On May 12 under hospice care at Aspen Acres in Hayward
and with her son Robert at her side, Lucille Kondrasuk Butek
was called to finish her 107-year-journey begun on the
flower-covered prairies of North Dakota.  In the fertile
farmlands of Wisconsin, she now returns to the earth that
nourished her.
"Lutz", as her six siblings teased her, was the 1911 first-born
to Lewis and Isabelle Wetzel on a small homestead a
three-mile horseback ride southeast of Beulah. Lew, the
wheat farmer/teacher/musician defied the brisk North Dakota
conditions by sustaining his growing family with the $5, maybe
$6 from his Saturday night fiddling for swirling prairie couples
in gingham dresses and bib overalls.  But the fickle seasons...
late frosts, hailstorms, withering droughts and prairie fires
yielded seven crop failures in thirteen years; in 1923, Lew
loaded his few head of cattle and the Beckwith upright grand
onto a railroad car and brought his family of nine to Wisconsin.
From Gilman High School, class of '29, Lucille attended the
county normal in Medford, allowing her to teach elementary
classes in the Gilman area. After many summer schools, she
completed her education major at Wisconsin State
College-Eau Claire and later, a master's in Music Education
from Mount Senario in Ladysmith. Music was her passion; for
fifty years the organ at SS. Peter and Paul knew her touch for
hymns and liturgy, weddings and funerals.
Most treasured- a 1936 Wetzel family orchestra tour to the
west coast  Lew arranged a year in advance with countless
inquiries to small-town mayors for play dates, each
hand-written and graced with a two-cent stamp. Lucille played
the local piano; the small trailer announcing "Lew Wetzel's
Wisconsin Brigadiers" packed camping gear and the trumpet,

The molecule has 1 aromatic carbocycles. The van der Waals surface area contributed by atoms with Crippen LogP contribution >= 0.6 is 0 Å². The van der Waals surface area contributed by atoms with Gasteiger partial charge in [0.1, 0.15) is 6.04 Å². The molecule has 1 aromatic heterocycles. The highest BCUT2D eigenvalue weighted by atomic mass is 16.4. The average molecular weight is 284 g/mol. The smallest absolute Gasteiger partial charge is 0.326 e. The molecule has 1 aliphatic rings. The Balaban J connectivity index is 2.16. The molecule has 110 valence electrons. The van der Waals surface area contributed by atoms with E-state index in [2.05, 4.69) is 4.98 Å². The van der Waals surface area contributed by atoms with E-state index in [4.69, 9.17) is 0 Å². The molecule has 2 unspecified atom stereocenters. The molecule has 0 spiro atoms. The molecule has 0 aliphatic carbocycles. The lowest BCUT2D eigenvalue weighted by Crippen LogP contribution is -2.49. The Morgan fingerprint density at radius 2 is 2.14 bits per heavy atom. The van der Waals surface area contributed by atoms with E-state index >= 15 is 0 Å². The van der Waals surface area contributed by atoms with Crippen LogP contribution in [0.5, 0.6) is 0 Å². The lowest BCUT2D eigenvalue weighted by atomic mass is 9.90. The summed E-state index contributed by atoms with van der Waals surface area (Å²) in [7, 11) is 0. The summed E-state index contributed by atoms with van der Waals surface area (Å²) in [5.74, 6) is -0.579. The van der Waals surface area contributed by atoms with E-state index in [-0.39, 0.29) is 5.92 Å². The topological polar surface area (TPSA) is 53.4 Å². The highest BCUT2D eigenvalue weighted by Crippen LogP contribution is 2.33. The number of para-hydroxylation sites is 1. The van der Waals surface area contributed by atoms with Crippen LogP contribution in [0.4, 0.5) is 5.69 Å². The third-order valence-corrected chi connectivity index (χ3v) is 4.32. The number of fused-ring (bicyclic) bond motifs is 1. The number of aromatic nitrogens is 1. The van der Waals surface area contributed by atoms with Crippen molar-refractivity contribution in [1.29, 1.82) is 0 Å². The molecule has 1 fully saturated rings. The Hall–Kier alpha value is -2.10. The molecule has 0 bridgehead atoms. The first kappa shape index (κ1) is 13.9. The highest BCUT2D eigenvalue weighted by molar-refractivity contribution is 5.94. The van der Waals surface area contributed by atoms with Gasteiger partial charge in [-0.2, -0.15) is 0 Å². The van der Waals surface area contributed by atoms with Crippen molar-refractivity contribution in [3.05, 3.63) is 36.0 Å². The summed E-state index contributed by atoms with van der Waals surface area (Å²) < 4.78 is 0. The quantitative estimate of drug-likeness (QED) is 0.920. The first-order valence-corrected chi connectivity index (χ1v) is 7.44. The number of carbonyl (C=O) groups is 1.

clarinet, drums, two violins and three saxes played by her
younger siblings.
Lucille wed Polish-born John Kondraszuk in 1937. His Gilman
Auto Sales, mechanic skills, and bus driving along with her
first-grade teaching supported their three children raised in a
log cabin on a wooded lot on the village's north side; they
replaced it with their dream home in 1956. John cherished his
weekends on the waters of musky-rich Chippewa Flowage;
Lucille coaxed bumper crops from her well-tended garden.
Cancer claimed John in 1979. A friend and tenor in the SS.
Peter and Paul choir, Leonard Butek, lost his dear wife Julia in
1980. Lucille and Leonard had known one another for some
thirty-five years; they now found mutual comfort in their
loneliness. When they wed in 1981, Leonard delighted in
driving Lucille yearly to visit her roots in North Dakota. All her
grandchildren are too young to remember John; they warmly
remember the Grandpa Leonard they lost to cancer in
2002.After a stroke at ninety-six, Lucille rotated residences
among her children until beginning her residence at Aspen
Acres in 2015.
Lucille is preceded in death by her parents Lew and Belle, her
younger siblings Alice (Jack) Heagle, Francis and Raymond
Wetzel, Ruth (John) Lewis, Gladys (Beryl) Browning, and her
husbands John Kondrasuk and Leonard Butek. She is
survived by her children Raymond (Christine) Kondrasuk of
Eau Claire, Jennifer (James) Sacia of Pecatonica, Illinois, and
Robert (Angela) Kondrasuk of Hudson, her youngest sister
Gertrude (Ray) Bahrke of Milwaukee, her stepchildren
Leonard (Phyllis) Butek Jr. of Thorp and Cindy (Larry)
Kennedy of Cameron, as well as by eight grandchildren, nine
great-grandchildren plus six step grandchildren and nine step
Lucille's rich life, influencing generations of students, will be
con-celebrated by Fathers Raju and Heagle at SS Peter &
Paul Catholic Church in Gilman on Saturday, June 16th at
11:00, with visitation there two hours prior. Memorials may be
directed to SS Peter and Paul and to the Gilman Public
Schools music department.